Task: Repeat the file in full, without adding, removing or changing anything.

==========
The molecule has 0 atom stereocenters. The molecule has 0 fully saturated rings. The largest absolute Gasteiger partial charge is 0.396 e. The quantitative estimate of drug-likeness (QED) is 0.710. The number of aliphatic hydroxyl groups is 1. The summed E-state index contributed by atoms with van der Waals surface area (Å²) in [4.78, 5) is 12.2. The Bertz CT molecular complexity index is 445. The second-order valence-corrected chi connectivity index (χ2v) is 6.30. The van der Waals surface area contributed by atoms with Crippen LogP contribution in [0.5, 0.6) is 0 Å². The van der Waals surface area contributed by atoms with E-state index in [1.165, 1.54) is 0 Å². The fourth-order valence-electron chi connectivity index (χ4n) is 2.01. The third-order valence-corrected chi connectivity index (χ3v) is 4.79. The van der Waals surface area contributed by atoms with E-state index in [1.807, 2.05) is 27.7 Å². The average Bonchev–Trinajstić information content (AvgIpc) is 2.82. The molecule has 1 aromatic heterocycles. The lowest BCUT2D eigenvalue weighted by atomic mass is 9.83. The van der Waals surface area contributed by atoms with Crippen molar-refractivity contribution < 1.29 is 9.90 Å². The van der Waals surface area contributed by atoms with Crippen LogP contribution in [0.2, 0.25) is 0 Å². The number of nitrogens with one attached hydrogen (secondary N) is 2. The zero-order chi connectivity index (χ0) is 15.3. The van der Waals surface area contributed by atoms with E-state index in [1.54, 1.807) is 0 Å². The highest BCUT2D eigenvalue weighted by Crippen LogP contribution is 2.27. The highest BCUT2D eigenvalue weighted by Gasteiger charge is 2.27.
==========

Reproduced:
The molecule has 0 atom stereocenters. The molecule has 0 fully saturated rings. The largest absolute Gasteiger partial charge is 0.396 e. The quantitative estimate of drug-likeness (QED) is 0.710. The number of aliphatic hydroxyl groups is 1. The summed E-state index contributed by atoms with van der Waals surface area (Å²) in [4.78, 5) is 12.2. The Bertz CT molecular complexity index is 445. The second-order valence-corrected chi connectivity index (χ2v) is 6.30. The van der Waals surface area contributed by atoms with Crippen LogP contribution in [0.5, 0.6) is 0 Å². The van der Waals surface area contributed by atoms with E-state index in [1.165, 1.54) is 0 Å². The fourth-order valence-electron chi connectivity index (χ4n) is 2.01. The third-order valence-corrected chi connectivity index (χ3v) is 4.79. The van der Waals surface area contributed by atoms with E-state index in [1.807, 2.05) is 27.7 Å². The average Bonchev–Trinajstić information content (AvgIpc) is 2.82. The molecule has 1 aromatic heterocycles. The lowest BCUT2D eigenvalue weighted by atomic mass is 9.83. The van der Waals surface area contributed by atoms with Crippen molar-refractivity contribution < 1.29 is 9.90 Å². The van der Waals surface area contributed by atoms with Crippen LogP contribution in [0.2, 0.25) is 0 Å². The number of nitrogens with one attached hydrogen (secondary N) is 2. The zero-order chi connectivity index (χ0) is 15.3. The van der Waals surface area contributed by atoms with E-state index in [1.54, 1.807) is 0 Å². The highest BCUT2D eigenvalue weighted by Crippen LogP contribution is 2.27. The highest BCUT2D eigenvalue weighted by Gasteiger charge is 2.27.